Handbook on the Geographies of Innovation
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Handbook on the Geographies of Innovation

Edited by Richard Shearmu, Christophe Carrincazeaux and David Doloreux

The geography of innovation is changing. First, it is increasingly understood that innovative firms and organizations exhibit a wide variety of strategies, each being differently attuned to diverse geographic contexts. Second, and concomitantly, the idea that cities, clusters and physical proximity are essential for innovation is evolving under the weight of new theorizing and empirical evidence. In this Handbook we gather 28 chapters by scholars with widely differing views on what constitutes the geography of innovation. The aim of the Handbook is to break with the many ideas and concepts that emerged during the course of the 1980s and 1990s, and to fully take into account the new reality of the internet, mobile communication technologies, personal mobility and globalization. This does not entail the rejection of well-established and supported ideas, but instead allows for a series of new ideas and authors to enter the arena and provoke debate.
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Chapter 23: Migration and innovation: a survey of recent studies

Stefano Breschi, Francesco Lissoni and Claudia Noumedem Temgoua

Abstract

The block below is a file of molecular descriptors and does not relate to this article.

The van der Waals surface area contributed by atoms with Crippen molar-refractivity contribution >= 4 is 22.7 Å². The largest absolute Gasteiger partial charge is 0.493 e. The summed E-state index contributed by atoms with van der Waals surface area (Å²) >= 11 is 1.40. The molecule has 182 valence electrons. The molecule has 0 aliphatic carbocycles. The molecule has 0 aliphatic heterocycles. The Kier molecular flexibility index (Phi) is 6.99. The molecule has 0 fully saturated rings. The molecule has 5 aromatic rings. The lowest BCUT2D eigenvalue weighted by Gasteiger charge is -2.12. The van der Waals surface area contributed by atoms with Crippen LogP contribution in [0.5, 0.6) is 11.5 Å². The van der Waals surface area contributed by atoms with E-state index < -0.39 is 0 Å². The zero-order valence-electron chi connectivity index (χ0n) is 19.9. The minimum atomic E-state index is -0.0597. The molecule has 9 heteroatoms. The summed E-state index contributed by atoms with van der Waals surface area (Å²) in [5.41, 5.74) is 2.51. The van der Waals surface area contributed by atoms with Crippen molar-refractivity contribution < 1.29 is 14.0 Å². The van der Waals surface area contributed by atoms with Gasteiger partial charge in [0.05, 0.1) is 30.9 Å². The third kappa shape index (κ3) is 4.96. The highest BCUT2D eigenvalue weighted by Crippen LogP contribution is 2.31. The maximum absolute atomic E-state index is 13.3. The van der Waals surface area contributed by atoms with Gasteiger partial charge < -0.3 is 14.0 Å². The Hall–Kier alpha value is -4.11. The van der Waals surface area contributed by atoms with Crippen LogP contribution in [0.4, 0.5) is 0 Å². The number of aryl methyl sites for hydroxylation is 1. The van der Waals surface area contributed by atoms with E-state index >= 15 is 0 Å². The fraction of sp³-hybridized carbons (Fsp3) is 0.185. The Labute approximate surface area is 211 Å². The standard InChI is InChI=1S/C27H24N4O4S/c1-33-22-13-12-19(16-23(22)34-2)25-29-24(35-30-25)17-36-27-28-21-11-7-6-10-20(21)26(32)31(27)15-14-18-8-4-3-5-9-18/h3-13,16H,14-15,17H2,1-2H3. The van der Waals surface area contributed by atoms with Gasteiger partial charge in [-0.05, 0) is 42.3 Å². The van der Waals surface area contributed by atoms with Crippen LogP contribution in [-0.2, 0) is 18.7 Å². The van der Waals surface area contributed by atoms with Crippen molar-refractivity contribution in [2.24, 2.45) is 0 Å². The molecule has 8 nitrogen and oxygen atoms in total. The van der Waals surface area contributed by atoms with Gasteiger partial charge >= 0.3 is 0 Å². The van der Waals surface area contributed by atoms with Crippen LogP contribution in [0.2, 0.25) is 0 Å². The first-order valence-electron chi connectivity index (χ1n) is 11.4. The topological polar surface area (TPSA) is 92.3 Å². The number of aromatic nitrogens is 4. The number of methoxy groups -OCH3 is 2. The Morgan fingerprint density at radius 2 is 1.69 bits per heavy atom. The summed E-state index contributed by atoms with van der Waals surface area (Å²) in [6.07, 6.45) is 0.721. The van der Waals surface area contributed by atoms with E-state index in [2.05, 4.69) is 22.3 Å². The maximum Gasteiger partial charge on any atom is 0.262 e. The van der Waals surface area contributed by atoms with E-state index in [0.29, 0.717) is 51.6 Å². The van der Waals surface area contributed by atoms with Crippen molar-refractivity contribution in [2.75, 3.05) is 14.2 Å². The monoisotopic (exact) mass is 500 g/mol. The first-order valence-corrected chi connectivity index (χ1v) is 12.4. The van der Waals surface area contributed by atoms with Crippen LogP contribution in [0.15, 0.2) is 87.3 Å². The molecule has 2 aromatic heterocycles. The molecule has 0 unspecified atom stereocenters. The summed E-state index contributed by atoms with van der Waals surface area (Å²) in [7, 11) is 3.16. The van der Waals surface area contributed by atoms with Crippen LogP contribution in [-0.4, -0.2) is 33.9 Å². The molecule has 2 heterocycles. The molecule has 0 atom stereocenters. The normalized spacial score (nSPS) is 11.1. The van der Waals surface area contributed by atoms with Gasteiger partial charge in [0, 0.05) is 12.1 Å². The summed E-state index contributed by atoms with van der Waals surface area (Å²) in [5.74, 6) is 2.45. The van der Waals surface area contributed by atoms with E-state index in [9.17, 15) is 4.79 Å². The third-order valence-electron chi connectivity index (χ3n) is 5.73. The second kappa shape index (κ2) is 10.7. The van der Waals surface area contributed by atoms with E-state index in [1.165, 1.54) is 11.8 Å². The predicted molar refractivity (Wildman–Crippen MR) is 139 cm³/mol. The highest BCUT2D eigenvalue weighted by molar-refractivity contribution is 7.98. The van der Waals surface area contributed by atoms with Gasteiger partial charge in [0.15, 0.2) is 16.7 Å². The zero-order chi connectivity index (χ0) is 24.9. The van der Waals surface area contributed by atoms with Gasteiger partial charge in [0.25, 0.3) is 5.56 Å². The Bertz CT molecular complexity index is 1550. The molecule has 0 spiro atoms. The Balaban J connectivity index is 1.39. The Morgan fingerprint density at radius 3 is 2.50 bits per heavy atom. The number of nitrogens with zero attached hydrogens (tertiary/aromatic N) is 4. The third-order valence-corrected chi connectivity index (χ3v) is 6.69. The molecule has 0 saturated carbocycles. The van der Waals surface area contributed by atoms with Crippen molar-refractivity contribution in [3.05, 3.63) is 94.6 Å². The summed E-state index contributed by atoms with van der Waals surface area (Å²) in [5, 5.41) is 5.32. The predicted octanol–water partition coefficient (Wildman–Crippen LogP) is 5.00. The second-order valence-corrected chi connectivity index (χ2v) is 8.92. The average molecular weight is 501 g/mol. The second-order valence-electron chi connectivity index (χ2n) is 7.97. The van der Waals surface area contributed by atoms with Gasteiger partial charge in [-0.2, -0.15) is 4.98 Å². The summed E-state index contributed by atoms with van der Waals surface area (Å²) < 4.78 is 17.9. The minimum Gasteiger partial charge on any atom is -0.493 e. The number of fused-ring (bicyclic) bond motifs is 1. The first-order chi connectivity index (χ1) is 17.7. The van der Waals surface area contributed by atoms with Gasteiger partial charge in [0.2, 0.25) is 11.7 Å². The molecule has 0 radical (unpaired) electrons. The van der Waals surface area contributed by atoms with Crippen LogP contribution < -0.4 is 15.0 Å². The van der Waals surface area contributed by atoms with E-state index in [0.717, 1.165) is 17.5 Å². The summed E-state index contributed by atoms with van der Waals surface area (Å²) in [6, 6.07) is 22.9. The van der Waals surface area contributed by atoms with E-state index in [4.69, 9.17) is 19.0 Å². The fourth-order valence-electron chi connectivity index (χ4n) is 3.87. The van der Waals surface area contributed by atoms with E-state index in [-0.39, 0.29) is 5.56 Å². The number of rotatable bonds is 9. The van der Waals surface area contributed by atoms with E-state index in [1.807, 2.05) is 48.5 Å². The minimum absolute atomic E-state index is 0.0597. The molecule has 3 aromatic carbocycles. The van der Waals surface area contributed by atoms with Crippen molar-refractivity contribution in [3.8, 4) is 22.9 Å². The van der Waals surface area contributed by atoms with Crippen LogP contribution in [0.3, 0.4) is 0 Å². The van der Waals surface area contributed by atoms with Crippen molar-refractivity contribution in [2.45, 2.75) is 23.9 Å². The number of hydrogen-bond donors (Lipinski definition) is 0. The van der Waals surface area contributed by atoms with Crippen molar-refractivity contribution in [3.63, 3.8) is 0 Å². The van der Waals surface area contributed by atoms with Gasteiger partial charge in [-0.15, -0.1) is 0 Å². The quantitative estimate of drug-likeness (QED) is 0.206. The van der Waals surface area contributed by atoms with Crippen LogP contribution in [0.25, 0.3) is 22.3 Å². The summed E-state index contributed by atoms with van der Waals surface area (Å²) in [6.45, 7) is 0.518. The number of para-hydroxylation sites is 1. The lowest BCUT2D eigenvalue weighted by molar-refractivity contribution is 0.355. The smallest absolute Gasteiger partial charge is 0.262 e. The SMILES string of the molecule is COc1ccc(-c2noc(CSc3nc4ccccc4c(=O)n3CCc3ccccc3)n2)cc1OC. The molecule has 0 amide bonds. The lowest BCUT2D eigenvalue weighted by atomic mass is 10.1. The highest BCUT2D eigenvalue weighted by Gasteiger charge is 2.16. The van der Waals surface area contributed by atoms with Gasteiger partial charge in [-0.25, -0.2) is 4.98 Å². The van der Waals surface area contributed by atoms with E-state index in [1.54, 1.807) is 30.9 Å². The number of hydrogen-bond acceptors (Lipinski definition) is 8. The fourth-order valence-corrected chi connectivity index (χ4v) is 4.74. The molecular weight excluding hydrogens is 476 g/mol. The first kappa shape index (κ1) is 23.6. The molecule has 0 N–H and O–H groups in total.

Once the preserve of research in development economics, the study of highly skilled migration has recently attracted the interest of innovation scholars. The production of targeted data on migrant scientists, doctoral students and inventors is an important complement to official statistics. Highly skilled migrants have been found to exert a positive effect on destination countries, as measured by productivity, patenting or scientific publications. As for the impact on source countries of this migration, the US-centrism of the literature has biased research towards its migration source countries, such as China, India and other East Asian countries, all of which are developing countries. We know much less about migration to the USA from other developed countries, such as the European ones. Overall, the empirical evidence on inventors indicates that a diaspora network effect exists within receiving countries: inventors with the same ethnicity have a high propensity to collaborate among each other. But evidence on positive spillovers for their origin countries (brain gain) is mixed. Finally, more attention needs to be paid to intra-company migration and the role of multinationals. Although the first purpose of such intra-company international mobility is to transfer skills/knowledge to the headquarters/subsidiaries, with some externalities to the host economies, this topic remains a grey area in the literature of migration and innovation.

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